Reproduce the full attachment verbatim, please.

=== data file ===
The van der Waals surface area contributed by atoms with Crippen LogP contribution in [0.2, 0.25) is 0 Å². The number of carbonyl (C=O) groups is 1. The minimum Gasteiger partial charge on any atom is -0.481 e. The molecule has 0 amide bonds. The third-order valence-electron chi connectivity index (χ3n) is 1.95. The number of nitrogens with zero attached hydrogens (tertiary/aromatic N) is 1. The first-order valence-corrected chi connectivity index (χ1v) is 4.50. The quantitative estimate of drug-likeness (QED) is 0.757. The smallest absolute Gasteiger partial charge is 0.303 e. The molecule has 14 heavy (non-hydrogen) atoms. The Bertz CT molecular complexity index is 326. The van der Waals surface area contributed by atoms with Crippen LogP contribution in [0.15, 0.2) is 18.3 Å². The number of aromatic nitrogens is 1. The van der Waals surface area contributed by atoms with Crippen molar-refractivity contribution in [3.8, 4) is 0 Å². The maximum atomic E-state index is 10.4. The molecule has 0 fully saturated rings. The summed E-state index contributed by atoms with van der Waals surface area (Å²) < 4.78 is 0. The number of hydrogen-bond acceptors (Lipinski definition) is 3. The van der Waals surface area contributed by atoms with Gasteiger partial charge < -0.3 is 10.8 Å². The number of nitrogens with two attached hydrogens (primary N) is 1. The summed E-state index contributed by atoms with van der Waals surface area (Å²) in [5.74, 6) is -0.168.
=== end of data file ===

The van der Waals surface area contributed by atoms with Crippen LogP contribution in [0.2, 0.25) is 0 Å². The number of carbonyl (C=O) groups is 1. The minimum Gasteiger partial charge on any atom is -0.481 e. The molecule has 0 amide bonds. The third-order valence-electron chi connectivity index (χ3n) is 1.95. The number of nitrogens with zero attached hydrogens (tertiary/aromatic N) is 1. The first-order valence-corrected chi connectivity index (χ1v) is 4.50. The quantitative estimate of drug-likeness (QED) is 0.757. The smallest absolute Gasteiger partial charge is 0.303 e. The molecule has 14 heavy (non-hydrogen) atoms. The Bertz CT molecular complexity index is 326. The van der Waals surface area contributed by atoms with Crippen LogP contribution in [0.15, 0.2) is 18.3 Å². The number of aromatic nitrogens is 1. The van der Waals surface area contributed by atoms with Crippen molar-refractivity contribution in [3.8, 4) is 0 Å². The maximum atomic E-state index is 10.4. The molecule has 0 fully saturated rings. The summed E-state index contributed by atoms with van der Waals surface area (Å²) < 4.78 is 0. The number of hydrogen-bond acceptors (Lipinski definition) is 3. The van der Waals surface area contributed by atoms with Gasteiger partial charge < -0.3 is 10.8 Å². The number of nitrogens with two attached hydrogens (primary N) is 1. The summed E-state index contributed by atoms with van der Waals surface area (Å²) in [5.74, 6) is -0.168.